UHasselt puts the science into shopping


Targeting students, designers and shop-owners, Hasselt University’s new Retail Design Lab harnesses scientific studies to boost the customer shopping experience

Retailer therapy

Hasselt University’s faculty of architecture and art has launched a dedicated research hub to help retailers improve customer experience in their stores.

The Retail Design Lab stems from a two-year-project to gather scientific data from around the world on consumer-oriented topics such as trendwatching and environmental psychology, and help retailers put them into practice.

A new website is the first tangible outcome of the project, which was funded by Vlajo, a Flemish government-affiliated group that promotes “learning by doing” initiatives among young entrepreneurs.

Although mainly aimed at struggling shop-owners, the centre also targets students and retail designers in the early stages of their careers.

Emotional connection

The plan is to share insights about how consumers respond to environmental stimuli like lighting, smell and textiles, allowing retailers to make informed decisions to appeal to their target audience and enhance shoppers’ moods.

“What we are trying to do is help stores establish an emotional connection with the consumer,” the lab’s academic director, Dr Katelijn Quartier, explains. “Consumers today are not very loyal – they move on quickly, and online shopping is another barrier. But if you can offer them a really rich experience in the store, it’s much more likely they will come back.”

Until now, most scientific papers on the subject have been published in prohibitively expensive databases. “If you have 20 years’ experience in retail design you probably know the things we know from science, but if you’re a budding designer or retailer then you have a problem, and we want to bridge that gap,” says Quartier.

If you can offer customers a really rich experience in the store, it’s much more likely they will come back

- Dr Katelijn Quartier

“The idea is that you use design to tell your story, and let the consumer smell, feel and taste what you are about,” she adds. “A store should be much more than a simple warehouse for products.”

The research lab is closely linked to the faculty’s existing study programmes. It has offered classes in retail design for a decade, and currently proposes bachelor and master’s programmes, a summer school, and advanced master classes for professionals. A postgraduate course will kick off next year.

While several other universities offer retail design degrees, including in Barcelona and Norway, the Hasselt faculty’s main point of difference is that it operates in English – and is determinedly international in its scope. 

Sophisticated tactics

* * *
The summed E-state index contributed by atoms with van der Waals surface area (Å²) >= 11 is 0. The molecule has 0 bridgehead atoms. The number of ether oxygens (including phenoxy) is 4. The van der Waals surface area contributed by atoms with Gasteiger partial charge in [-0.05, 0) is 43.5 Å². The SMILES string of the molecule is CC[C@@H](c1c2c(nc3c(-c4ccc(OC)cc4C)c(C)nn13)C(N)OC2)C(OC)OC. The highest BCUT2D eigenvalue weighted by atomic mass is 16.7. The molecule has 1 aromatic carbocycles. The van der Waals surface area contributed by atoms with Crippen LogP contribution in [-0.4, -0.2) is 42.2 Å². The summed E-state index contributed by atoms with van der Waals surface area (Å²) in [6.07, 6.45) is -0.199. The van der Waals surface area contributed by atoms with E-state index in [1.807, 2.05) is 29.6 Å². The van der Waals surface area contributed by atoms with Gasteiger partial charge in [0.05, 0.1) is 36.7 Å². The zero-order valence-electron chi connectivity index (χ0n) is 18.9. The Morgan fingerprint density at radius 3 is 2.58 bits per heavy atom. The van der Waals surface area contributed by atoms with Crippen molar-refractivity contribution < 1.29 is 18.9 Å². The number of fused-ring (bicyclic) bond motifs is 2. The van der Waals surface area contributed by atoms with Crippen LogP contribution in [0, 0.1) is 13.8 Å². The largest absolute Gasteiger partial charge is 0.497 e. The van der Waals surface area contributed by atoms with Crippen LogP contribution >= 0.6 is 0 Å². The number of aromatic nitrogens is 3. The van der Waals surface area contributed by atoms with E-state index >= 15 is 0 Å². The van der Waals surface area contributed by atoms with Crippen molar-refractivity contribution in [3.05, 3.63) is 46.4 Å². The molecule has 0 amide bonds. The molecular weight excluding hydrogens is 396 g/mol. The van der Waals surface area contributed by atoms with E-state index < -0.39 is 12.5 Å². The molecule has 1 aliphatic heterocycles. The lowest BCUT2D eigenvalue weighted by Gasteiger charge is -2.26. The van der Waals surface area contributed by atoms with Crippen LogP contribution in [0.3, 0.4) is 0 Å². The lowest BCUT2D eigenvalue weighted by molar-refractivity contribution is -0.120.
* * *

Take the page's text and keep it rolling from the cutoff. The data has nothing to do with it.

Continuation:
According to Quartier, however, Flanders itself has been slow to profit from retail design insights – lagging behind neighbours like the Netherlands, whose shops showcase more sophisticated tactics.

“The problem is that we have a lot of family businesses passing from one generation to the next,” she says. “They have authenticity and trust, but in terms of being innovative and trying to change things it’s very difficult.”  

The problem is that we have a lot of family businesses passing from one generation to the next

- Dr Katelijn Quartier

Those businesses that are seeking change can use the lab’s website to contact experts in the fields of marketing, communications and environmental psychology, among others, or profit from several free interactive tools.

A DIY fashion store audit uses 20 questions to help retailers score their own shopping experience. There are also guidelines about good retail design formulated from scientific literature: brief items concerning the ideal temperature for promotion, say, or more heavyweight abstracts from papers.

“Our case studies are also very educational in the way they have been set up,” says Quartier. “You have an objective description of a store, and then you have the story of the retailer.” After a trip through the space in the retailer’s company, the studies conclude with a summary applying the relevant literature to the premises – and highlighting both positives and negatives. 

Thorough overhaul

“The idea is that people who are reading the case study really get the total experience and story behind the store so they can learn from it, and see how to use it for their benefit,” says Quartier.

The Lab is currently developing a tool that will help retailers to map customers’ perceptions of their shop. So far three stores have signed up for the lab’s audits, with the results due to be revealed in September.

While increased profits are one of the scheme’s aims, apparently most retailers participating in the project – there are six in total – approach retail design as just one element in a thorough overhaul.

Quartier is keen to disabuse those wary of the potential costs involved. “Retailers imagine that asking for a consultant like us is really expensive,” she says. “They are scared of high prices, and they think they can’t afford to have a professional look at their store. But actually it’s really very affordable to have us over for a couple of hours.”

Photo: Hasselt concept store La Bottega, one of the Lab’s case studies

Courtesy Retail Design Lab